by Fr. Dave Kelly, C.PP.S., Precious Blood Ministry of Reconciliation Director
Being in a ministry that seeks reconciliation and as a student of Bob Schreiter, C.PP.S., I have wrestled often with the question of forgiveness. As a kid, when I or one of my brothers or sisters got into a fight, my mom would often intervene and demand that we stand face to face and apologize to one another. She would then demand that we forgive each other. With her as the supreme negotiator, it seemed simple enough. I haven’t found it quite that simple as an adult.
In sacred scripture we hear the call to forgiveness throughout the gospels: “Lord, if another member of the church sins against me, how often should I forgive him? As many as seven times?.” Peter receives the answer: “Not seven times, but, I tell you, seventy-seven times” (Mt 18:221-22). We hear the teaching of forgiveness when his disciples ask about praying. Jesus says that in their prayer they should ask, ….”forgive us our debts, as we also have forgiven our debtors” (Mt 6:12). He goes on to add, “For if you forgive others trespasses, your heavenly Father will also forgive you; but if you do not forgive others, neither will your Father forgive your trespasses” (Mt 6:14-15).
We witness Jesus in the gospels offering forgiveness often. He grants forgiveness to the paralytic man (Mt 9:6), to the woman caught in adultery (Jn 8:1-11), and asks his Father in heaven to forgive those who nailed him to the cross (Lk 23:34). Forgiveness is central to who we are and how we are to live as Christians. The forgiveness offered so generously by our God is to be shared with others.
Interest in forgiveness is not limited to a theological discussion. Psychologists have written much on the power of forgiveness in recovery from the unimaginable violence of the Holocaust, the horrors of war, and the violence experienced in our personal lives. Forgiveness and reconciliation have become central in the work of peace organizations and those—such as John Paul Lederach—who have dedicated their lives to peacebuilding. Nelson Mandela taught us of the power forgiveness and reconciliation in the wake so much violence and hatred in South Africa.
What, then, do we mean by forgiveness? Raymond Helmick, S.J. says that forgiveness can only be when I accept the human dignity of a person as worthy of love. It doesn’t mean that you ignore or deny the harm done, but that the person is not defined solely on the wrong he/she has committed. Seeing the person who has done the harm as more than the act itself is critical to being able to forgive.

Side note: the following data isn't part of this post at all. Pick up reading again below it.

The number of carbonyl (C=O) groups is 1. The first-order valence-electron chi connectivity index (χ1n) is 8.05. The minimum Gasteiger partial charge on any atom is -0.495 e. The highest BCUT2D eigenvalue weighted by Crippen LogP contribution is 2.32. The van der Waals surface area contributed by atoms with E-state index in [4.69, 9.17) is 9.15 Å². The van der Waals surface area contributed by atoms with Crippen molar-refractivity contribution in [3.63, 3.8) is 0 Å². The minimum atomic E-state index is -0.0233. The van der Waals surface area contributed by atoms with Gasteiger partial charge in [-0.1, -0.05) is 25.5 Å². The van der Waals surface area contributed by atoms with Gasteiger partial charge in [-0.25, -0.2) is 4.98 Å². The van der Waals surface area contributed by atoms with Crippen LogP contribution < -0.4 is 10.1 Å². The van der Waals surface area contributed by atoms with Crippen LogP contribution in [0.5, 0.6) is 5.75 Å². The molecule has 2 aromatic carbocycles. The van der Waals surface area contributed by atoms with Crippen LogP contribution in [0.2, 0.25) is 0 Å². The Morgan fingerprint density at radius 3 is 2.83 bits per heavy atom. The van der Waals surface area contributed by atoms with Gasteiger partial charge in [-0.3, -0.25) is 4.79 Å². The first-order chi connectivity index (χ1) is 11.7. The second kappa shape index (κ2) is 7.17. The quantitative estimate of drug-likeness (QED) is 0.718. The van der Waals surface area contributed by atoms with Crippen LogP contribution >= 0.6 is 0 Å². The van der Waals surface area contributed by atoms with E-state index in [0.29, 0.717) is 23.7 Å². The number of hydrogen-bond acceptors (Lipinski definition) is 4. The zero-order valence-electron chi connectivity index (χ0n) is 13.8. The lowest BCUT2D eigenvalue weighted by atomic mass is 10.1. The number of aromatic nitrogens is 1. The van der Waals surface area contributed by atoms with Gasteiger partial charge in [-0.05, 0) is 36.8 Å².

On more than one occasion, I have witnessed families being torn apart after losing a child to homicide. After the death of their son, Patricia and her family were consumed with anger and guilt. That anger and hate was mostly directed outward toward the one who had killed their 17 year old son, but they also carried a guilt that was directed inward, and it consumed them. They held themselves responsible, living in a neighborhood where their son was forced to cross several gang lines on his way to school. The anger and guilt began to smother the love they had as family.
We are reminded by psychologists of the toll anger and hate has on the human person. The violence and trauma become imbedded in our bodies, wreaking havoc with our health and our view of the world. Children are particularly vulnerable.
According to noted psychologist Judith Herman, traumatic events call into question basic human relationships. They breach the attachments of family, friendship, love, and community. They undermine the belief systems that give meaning to human experience.
Just as violence is a violation of relationships, so, too, recovery happens in relationships. Part of our work with individuals and families who have suffered from violence is to create a place where their feelings—even hate and anger—can be brought into the light, where the pain can be expressed without fear of judgment. It became a place where Patricia was able to realize that she was not alone. As she shared her anger and what it was doing to her family, others shared their stories as well.
More than two years later, Patricia still has tears in her eyes as she speaks of her son Carlos. But today she is no longer defined merely by his death, but has begun to discover a purpose and a new meaning in the pain she carries. She is discovering that in the midst of the pain, there is emerging a new person.
Patricia is beginning to talk more openly about the one who killed her son. She is beginning to see not only the horrific act of murder, but also someone who, in spite of his crime, is a human person. She is beginning to be able to see beyond the sin to a young man who also has a family and a mother—a mother who has lost her child as well.
When we are able to see beyond the sinful act, to a person worthy of love, we make room for the possibility of forgiveness. We need only to recall the life of Nelson Mandela, who—perhaps more than anyone in modern times—demonstrated the power of forgiveness. His willingness to see beyond the sin, allowed South Africa to begin to move away from the destructive path of apartheid to one in which reconciliation became imaginable. Maya Angelou remarked of Mandela that his willingness to forgive allowed him truly to be free.
Of course there is a risk to being open to forgiveness. It is not an easy option, nor one that can be demanded of any other than oneself. But it is a path that leads to freedom and, ultimately, it is a gift from God.